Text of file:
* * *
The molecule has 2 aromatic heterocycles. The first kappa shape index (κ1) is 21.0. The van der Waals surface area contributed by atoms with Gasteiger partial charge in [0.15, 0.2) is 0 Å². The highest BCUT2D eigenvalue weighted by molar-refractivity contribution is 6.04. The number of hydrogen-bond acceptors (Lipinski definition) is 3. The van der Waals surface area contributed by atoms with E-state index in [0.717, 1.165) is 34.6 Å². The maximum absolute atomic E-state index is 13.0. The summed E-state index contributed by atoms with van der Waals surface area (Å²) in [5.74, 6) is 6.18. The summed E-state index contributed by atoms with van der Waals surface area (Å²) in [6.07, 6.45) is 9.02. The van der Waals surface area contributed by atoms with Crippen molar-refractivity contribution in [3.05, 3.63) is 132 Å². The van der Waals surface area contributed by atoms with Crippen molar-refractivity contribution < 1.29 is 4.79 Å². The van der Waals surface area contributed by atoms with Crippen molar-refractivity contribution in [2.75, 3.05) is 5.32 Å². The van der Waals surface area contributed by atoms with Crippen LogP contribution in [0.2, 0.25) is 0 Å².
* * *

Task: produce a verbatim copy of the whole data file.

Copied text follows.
The molecule has 2 aromatic heterocycles. The first kappa shape index (κ1) is 21.0. The van der Waals surface area contributed by atoms with Gasteiger partial charge in [0.15, 0.2) is 0 Å². The highest BCUT2D eigenvalue weighted by molar-refractivity contribution is 6.04. The number of hydrogen-bond acceptors (Lipinski definition) is 3. The van der Waals surface area contributed by atoms with E-state index in [0.717, 1.165) is 34.6 Å². The maximum absolute atomic E-state index is 13.0. The summed E-state index contributed by atoms with van der Waals surface area (Å²) in [5.74, 6) is 6.18. The summed E-state index contributed by atoms with van der Waals surface area (Å²) in [6.07, 6.45) is 9.02. The van der Waals surface area contributed by atoms with Crippen molar-refractivity contribution in [3.05, 3.63) is 132 Å². The van der Waals surface area contributed by atoms with Crippen molar-refractivity contribution < 1.29 is 4.79 Å². The van der Waals surface area contributed by atoms with Crippen molar-refractivity contribution in [2.75, 3.05) is 5.32 Å². The van der Waals surface area contributed by atoms with Crippen LogP contribution in [0.2, 0.25) is 0 Å².